As the drought continued to ravage parts of Kenya. Samantha du Toit and her children had to learn some difficult life lessons.
The water has gone. The trickle, that was left sustaining life by the river just yesterday, has faded into the mud leaving us wondering not only how we are to continue but how the Maasai homes across the river will survive.
Already, the wildlife around us has been unlike anything we have seen before, with the usual baboons, bushbuck, warthogs, impala and monkeys now sharing the last pools of water with herds of elephants. Two nights ago, all night we could hear the elephants digging, splashing and grumbling their way upriver past our cottage. We could not shine the torches on to them for fear of sending them into a panic, so we sat quietly and relied on our senses of smell and hearing to imagine the scene below us. The next morning the tracks in the dry river bed told the story of a mixed family group, with babies as well, scouring for water.
We have been hearing stories from the herders further downstream that there are some unhappy hippos defending their last pools of water in the swamp, and charging at the cattle who try to come and drink there. This is not something people have seen before, and it seems that all the hope that has kept people going through almost two years of drought might be fading along with water in the river. Rain ceremonies, sacrifices of livestock and prayers have yielded nothing.
Dust storms are a daily occurrence, sometimes so thick that the world turns red around you. Dust ‘devils’ rush across the plains in a hot, seemingly angry flurry of dirt and sticks.
Life and death seem to feature in daily discussions. The day after the elephants passed through, a tree branch fell down, killing the baboon who had been unfortunately sleeping on it. The children went to see it. At the tender ages of three and six, I wondered how they would react. They expressed sympathy for the baboon, asked what would happen to its body and marvelled at the chance to see its hands and feet close up.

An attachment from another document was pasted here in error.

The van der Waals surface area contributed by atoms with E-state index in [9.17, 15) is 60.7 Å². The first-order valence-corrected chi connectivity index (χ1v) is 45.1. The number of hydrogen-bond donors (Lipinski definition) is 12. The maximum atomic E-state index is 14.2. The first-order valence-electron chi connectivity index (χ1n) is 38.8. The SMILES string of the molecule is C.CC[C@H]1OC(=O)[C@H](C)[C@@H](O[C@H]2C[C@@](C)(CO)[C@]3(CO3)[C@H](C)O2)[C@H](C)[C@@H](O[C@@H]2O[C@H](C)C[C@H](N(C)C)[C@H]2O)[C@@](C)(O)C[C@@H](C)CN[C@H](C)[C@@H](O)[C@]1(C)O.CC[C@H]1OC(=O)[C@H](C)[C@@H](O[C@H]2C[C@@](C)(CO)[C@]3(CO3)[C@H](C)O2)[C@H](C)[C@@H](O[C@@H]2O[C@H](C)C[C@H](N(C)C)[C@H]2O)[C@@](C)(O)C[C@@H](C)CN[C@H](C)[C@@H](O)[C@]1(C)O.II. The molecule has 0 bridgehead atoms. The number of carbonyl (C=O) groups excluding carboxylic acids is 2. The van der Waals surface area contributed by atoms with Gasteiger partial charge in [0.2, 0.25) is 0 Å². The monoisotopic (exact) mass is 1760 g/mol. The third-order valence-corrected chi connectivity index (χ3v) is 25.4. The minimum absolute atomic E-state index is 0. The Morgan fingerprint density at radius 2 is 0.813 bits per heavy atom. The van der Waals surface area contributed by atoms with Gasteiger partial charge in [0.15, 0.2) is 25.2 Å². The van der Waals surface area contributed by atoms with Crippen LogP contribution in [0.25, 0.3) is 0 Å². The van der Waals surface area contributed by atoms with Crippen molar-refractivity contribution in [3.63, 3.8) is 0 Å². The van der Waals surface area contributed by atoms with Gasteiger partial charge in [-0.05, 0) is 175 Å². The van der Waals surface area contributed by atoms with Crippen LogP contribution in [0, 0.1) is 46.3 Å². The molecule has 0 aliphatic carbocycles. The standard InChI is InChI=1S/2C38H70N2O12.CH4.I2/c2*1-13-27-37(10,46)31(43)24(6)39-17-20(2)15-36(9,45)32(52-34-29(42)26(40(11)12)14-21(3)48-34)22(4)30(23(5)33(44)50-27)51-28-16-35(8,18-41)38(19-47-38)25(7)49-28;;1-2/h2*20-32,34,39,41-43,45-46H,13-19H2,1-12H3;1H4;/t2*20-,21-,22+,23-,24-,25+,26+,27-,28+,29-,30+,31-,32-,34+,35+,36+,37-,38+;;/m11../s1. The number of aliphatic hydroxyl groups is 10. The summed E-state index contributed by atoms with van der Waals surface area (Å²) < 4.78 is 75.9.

On an early morning game drive a few months before, we had come across a young lioness who had killed a zebra. Later that evening, the children acted out the scene, offering the audience (parents) different options for how the story could have ended. In some cases little Taru, the zebra, managed to outrun big sister lioness. In later scenes, he was not so lucky.
A few days later, on the path in the forest, Seyia, big sister lioness, found a small newborn mouse in the dust, having fallen out of the nest in the tree. With some help from her Dad, she made a small home for the creature and put it back in the tree to wait for its mother. We did not know how to tell her that it was unlikely to end well. We should not have worried. When the little thing was no longer there later that day, Seyia assumed that it had indeed been reunited with family, only to discover later the ants had taken it away to devour it. “Well, I guess the ants needed feeding,” she said, and walked on. Not for the first time I admired the children’s pragmatic view of the realities surrounding them.
The same could be said for our neighbours. With no water to collect from the river, and elephants crashing around their homes all night, Julius still came striding across the dry riverbed with huge excitement at the fact that his children had been watching elephants in the morning from inside their thorn bush enclosure, and had been able to see these animals close up. He was proud that the efforts of his community to conserve wildlife were indeed paying off. Despite the fact his family had lost four goats the previous week to the resident leopard, he reflected that, “We are really getting somewhere.”
And so it is that I am left reminded that nature can be a cruel teacher, but that really she is a life coach. Her lessons make us reflect and grow no matter who we are. Perhaps if we listen to her lessons with the heart of a child, we might be able to see things more clearly.
*This piece was written shortly before the rains arrived.
Samantha du Toit is a wildlife conservationist, working with SORALO, a Maasai land trust. She lives with her husband, Johann, and their two children at Shompole Wilderness, a tented camp in the Shompole Conservancy.